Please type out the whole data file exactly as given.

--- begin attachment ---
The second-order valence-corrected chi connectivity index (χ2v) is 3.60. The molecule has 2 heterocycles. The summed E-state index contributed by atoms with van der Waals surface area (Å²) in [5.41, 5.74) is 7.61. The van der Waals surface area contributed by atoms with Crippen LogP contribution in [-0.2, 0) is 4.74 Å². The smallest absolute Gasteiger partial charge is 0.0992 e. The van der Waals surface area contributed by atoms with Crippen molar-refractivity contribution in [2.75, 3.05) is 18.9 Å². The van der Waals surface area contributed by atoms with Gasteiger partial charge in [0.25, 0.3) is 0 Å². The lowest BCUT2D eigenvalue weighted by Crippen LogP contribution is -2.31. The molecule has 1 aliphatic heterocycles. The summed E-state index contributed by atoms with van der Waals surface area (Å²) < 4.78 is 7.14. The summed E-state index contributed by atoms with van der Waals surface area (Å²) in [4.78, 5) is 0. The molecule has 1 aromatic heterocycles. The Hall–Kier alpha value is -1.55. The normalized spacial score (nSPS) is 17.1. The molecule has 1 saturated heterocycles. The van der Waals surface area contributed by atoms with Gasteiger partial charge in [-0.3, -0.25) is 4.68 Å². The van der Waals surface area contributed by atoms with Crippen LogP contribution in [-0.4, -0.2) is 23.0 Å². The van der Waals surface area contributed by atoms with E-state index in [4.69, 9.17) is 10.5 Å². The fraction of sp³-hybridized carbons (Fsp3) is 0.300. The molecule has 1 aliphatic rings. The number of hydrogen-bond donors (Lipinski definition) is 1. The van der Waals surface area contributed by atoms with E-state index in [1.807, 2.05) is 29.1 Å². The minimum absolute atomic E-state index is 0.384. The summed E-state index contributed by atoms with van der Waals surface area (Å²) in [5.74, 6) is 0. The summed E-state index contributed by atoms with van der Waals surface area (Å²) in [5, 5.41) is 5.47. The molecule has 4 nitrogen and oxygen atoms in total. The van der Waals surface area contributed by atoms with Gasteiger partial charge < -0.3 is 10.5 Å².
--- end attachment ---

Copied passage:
The second-order valence-corrected chi connectivity index (χ2v) is 3.60. The molecule has 2 heterocycles. The summed E-state index contributed by atoms with van der Waals surface area (Å²) in [5.41, 5.74) is 7.61. The van der Waals surface area contributed by atoms with Crippen LogP contribution in [-0.2, 0) is 4.74 Å². The smallest absolute Gasteiger partial charge is 0.0992 e. The van der Waals surface area contributed by atoms with Crippen molar-refractivity contribution in [2.75, 3.05) is 18.9 Å². The van der Waals surface area contributed by atoms with Gasteiger partial charge in [0.25, 0.3) is 0 Å². The lowest BCUT2D eigenvalue weighted by Crippen LogP contribution is -2.31. The molecule has 1 aliphatic heterocycles. The summed E-state index contributed by atoms with van der Waals surface area (Å²) < 4.78 is 7.14. The summed E-state index contributed by atoms with van der Waals surface area (Å²) in [4.78, 5) is 0. The molecule has 1 aromatic heterocycles. The Hall–Kier alpha value is -1.55. The normalized spacial score (nSPS) is 17.1. The molecule has 1 saturated heterocycles. The van der Waals surface area contributed by atoms with Gasteiger partial charge in [-0.3, -0.25) is 4.68 Å². The van der Waals surface area contributed by atoms with Crippen LogP contribution in [-0.4, -0.2) is 23.0 Å². The van der Waals surface area contributed by atoms with E-state index in [4.69, 9.17) is 10.5 Å². The fraction of sp³-hybridized carbons (Fsp3) is 0.300. The molecule has 1 aliphatic rings. The number of hydrogen-bond donors (Lipinski definition) is 1. The van der Waals surface area contributed by atoms with E-state index in [1.807, 2.05) is 29.1 Å². The minimum absolute atomic E-state index is 0.384. The summed E-state index contributed by atoms with van der Waals surface area (Å²) in [5.74, 6) is 0. The summed E-state index contributed by atoms with van der Waals surface area (Å²) in [5, 5.41) is 5.47. The molecule has 4 nitrogen and oxygen atoms in total. The van der Waals surface area contributed by atoms with Gasteiger partial charge < -0.3 is 10.5 Å².